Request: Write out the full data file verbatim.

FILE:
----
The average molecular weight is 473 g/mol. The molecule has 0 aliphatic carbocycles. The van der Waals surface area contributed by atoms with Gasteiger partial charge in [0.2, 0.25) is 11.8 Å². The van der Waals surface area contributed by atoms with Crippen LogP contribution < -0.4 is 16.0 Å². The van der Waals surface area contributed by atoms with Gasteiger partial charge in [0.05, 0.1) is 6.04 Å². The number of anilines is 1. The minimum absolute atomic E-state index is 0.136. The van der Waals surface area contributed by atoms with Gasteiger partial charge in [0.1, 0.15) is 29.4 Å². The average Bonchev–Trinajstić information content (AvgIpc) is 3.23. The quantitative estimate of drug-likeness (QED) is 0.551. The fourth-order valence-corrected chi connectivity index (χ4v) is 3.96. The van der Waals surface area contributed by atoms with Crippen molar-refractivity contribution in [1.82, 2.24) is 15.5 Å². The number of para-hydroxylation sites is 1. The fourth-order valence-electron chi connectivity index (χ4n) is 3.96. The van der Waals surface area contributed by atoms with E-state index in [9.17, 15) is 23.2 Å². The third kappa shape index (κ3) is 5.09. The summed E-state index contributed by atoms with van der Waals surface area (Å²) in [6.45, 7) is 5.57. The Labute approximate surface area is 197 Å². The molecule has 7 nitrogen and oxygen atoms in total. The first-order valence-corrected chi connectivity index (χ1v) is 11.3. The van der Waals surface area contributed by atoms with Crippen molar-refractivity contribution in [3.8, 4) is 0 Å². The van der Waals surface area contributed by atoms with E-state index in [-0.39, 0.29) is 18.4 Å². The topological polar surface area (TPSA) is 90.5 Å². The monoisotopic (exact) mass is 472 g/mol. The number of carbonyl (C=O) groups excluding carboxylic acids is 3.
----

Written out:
The average molecular weight is 473 g/mol. The molecule has 0 aliphatic carbocycles. The van der Waals surface area contributed by atoms with Gasteiger partial charge in [0.2, 0.25) is 11.8 Å². The van der Waals surface area contributed by atoms with Crippen LogP contribution < -0.4 is 16.0 Å². The van der Waals surface area contributed by atoms with Gasteiger partial charge in [0.05, 0.1) is 6.04 Å². The number of anilines is 1. The minimum absolute atomic E-state index is 0.136. The van der Waals surface area contributed by atoms with Gasteiger partial charge in [0.1, 0.15) is 29.4 Å². The average Bonchev–Trinajstić information content (AvgIpc) is 3.23. The quantitative estimate of drug-likeness (QED) is 0.551. The fourth-order valence-corrected chi connectivity index (χ4v) is 3.96. The van der Waals surface area contributed by atoms with Crippen molar-refractivity contribution in [1.82, 2.24) is 15.5 Å². The number of para-hydroxylation sites is 1. The fourth-order valence-electron chi connectivity index (χ4n) is 3.96. The van der Waals surface area contributed by atoms with E-state index in [9.17, 15) is 23.2 Å². The third kappa shape index (κ3) is 5.09. The summed E-state index contributed by atoms with van der Waals surface area (Å²) in [6.45, 7) is 5.57. The Labute approximate surface area is 197 Å². The molecule has 7 nitrogen and oxygen atoms in total. The first-order valence-corrected chi connectivity index (χ1v) is 11.3. The van der Waals surface area contributed by atoms with Crippen molar-refractivity contribution in [3.8, 4) is 0 Å². The van der Waals surface area contributed by atoms with E-state index in [-0.39, 0.29) is 18.4 Å². The topological polar surface area (TPSA) is 90.5 Å². The monoisotopic (exact) mass is 472 g/mol. The number of carbonyl (C=O) groups excluding carboxylic acids is 3.